Barha Babaji Mahashay saw this and started to his feet at once. He prostrated himself before his canine guests, and duly received them as he showed them to their seats on the royal road at the Barhal Ghat.
There was great sensation amongst the people, and they gazed on one another in dumb surprise.
The news spread, and a thousand others came to witness the strange performance. Oh wonder! Is it possible that dogs would accept a human invitation and come as guests in response to our human appeals? Maybe they have come only in expectation of the bits and crumbs thrown away on such occasions. But no, not one, two or four of them, for the matter of that—they come in crowds. Some fifty to sixty of them have already appeared on the scene! And what was more wonderful… dogs would quarrel, we know; they would fly at each other’s faces whenever two dogs would meet—but no, these dogs came and sat down quietly side by side, as we men should do in our entertainment halls!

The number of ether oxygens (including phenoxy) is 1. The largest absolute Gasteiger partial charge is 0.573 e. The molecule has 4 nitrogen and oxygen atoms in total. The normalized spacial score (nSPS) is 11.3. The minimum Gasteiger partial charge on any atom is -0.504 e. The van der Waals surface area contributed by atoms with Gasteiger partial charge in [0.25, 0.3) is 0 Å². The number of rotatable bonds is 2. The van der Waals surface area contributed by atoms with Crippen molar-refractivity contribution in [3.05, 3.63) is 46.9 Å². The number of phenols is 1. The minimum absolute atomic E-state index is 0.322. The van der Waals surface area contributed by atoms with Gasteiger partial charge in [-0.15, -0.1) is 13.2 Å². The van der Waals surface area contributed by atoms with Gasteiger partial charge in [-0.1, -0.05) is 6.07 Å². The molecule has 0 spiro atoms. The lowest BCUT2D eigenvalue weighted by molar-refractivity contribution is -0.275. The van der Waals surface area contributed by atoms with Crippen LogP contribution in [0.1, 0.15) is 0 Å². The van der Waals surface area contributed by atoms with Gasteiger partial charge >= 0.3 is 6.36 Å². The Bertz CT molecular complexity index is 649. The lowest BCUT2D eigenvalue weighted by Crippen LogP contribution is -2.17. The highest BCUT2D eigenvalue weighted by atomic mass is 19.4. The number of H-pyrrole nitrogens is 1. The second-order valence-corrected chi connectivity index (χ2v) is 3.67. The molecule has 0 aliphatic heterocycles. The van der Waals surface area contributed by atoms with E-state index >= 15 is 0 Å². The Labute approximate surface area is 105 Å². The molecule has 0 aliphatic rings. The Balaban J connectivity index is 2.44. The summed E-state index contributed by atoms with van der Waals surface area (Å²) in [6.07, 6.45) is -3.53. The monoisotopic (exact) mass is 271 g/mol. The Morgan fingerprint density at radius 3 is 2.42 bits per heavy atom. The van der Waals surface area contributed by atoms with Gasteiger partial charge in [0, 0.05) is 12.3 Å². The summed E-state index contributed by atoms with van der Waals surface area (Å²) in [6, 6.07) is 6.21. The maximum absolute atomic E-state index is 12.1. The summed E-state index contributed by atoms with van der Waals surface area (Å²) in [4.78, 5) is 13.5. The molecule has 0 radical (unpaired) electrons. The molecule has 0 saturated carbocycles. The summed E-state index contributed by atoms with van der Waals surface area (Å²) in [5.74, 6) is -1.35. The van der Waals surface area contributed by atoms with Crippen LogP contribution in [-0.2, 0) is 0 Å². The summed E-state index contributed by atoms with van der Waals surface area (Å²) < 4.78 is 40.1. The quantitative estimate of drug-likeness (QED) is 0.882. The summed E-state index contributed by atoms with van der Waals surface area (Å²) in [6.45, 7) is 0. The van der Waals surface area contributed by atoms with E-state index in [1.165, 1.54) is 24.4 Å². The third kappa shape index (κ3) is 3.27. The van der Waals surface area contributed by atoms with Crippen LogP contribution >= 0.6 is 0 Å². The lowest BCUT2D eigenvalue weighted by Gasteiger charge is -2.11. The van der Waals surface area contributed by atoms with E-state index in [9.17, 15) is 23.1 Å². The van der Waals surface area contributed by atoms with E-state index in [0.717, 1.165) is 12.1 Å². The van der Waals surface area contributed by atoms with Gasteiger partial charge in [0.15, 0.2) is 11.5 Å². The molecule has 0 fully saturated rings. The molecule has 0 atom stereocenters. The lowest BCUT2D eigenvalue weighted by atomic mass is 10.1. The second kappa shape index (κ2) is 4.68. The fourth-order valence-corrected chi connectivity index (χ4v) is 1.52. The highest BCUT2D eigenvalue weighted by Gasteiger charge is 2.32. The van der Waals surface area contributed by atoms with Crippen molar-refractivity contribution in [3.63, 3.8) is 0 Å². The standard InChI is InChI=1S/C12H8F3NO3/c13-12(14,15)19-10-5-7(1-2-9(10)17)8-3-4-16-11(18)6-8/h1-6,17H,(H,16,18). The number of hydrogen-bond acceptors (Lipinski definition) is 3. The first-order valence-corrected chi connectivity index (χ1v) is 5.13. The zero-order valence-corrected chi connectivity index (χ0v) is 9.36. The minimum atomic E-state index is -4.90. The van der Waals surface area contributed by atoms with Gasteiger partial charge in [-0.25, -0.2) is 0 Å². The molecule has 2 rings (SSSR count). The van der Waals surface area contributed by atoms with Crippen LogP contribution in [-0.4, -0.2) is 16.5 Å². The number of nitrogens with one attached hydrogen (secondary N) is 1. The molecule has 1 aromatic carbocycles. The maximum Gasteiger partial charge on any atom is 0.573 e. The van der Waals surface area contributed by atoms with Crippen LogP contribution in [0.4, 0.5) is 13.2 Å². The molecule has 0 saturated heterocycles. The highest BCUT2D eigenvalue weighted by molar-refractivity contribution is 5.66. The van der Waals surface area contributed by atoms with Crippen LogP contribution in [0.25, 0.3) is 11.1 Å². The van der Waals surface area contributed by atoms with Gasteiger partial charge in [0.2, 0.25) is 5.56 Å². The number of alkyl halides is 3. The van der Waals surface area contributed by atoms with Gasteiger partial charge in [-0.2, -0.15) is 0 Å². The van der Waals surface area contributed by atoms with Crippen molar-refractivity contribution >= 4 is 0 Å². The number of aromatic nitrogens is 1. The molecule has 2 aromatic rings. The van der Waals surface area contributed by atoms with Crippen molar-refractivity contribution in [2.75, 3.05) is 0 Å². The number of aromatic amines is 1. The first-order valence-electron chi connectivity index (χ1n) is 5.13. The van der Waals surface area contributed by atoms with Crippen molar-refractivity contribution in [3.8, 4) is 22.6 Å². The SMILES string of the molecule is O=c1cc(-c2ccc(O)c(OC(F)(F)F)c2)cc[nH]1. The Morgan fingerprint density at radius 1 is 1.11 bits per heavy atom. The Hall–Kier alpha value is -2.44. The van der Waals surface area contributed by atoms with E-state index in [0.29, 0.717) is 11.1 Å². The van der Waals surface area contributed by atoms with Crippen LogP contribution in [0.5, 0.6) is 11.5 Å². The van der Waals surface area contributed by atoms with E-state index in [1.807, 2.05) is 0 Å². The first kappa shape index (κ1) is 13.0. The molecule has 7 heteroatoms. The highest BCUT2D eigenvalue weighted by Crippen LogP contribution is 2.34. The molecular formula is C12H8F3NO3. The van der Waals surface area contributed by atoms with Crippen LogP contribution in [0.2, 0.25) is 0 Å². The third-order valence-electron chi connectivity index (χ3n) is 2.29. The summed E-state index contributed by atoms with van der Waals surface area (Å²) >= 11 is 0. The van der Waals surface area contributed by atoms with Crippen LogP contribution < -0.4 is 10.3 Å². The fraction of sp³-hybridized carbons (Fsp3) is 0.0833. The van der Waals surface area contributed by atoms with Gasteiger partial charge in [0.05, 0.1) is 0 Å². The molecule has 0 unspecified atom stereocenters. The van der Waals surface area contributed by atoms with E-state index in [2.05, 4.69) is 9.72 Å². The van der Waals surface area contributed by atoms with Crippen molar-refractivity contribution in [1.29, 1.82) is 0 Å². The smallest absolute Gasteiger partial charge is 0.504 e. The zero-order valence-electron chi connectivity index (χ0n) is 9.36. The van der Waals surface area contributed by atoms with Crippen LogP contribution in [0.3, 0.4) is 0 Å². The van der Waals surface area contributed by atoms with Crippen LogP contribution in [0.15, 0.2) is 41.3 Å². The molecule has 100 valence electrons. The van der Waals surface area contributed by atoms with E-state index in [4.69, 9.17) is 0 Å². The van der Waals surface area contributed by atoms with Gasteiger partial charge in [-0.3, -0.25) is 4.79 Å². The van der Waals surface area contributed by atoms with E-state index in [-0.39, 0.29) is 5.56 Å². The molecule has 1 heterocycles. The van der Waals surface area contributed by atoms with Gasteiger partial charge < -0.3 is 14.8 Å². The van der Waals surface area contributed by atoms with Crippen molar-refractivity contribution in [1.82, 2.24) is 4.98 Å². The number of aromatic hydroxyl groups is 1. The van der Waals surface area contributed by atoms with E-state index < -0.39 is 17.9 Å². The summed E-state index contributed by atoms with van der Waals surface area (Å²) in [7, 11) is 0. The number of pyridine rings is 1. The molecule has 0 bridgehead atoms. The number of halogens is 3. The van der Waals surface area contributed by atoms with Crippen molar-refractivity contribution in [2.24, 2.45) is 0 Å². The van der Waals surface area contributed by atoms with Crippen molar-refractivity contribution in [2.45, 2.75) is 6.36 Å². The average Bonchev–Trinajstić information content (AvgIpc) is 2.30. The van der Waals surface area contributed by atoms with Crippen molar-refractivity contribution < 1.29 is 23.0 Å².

It was something phenomenal indeed and men stood on both sides of the public road to notice the strange proceedings of the unheard of affair.
Babaji Mahashay was transported beyond measure to find that his God sent His grace to show to the skeptical multitude what true faith could do even at the present age in the teeth of the gigantic disbelief so foolishly entertained in the Spirit and Spiritual truths. His eyes reddened with emotion as he threw the end of his clothes round his neck, and humbly beseeched his God in the dogs to issue orders for the dinner to be served.
At this, all the dogs looked up to him at once, and he knew what they said, after which he instructed his men to supply his guests with the plantain-leaves, and serve them with all the items of the entertainment rolled into a mass for their acceptance.
And so it was done, his biddings performed – the dogs were individually served with boluses on their leaf-plates on the royal road. Now, look here, wonder again! Dogs with edible matter before them, and they would not touch, they would not partake of the food supplied to them! All the leaves were served one by one, and they sat upright when Babaji Mahashay spoke in a broken voice and with tears in his eyes, requesting them to begin.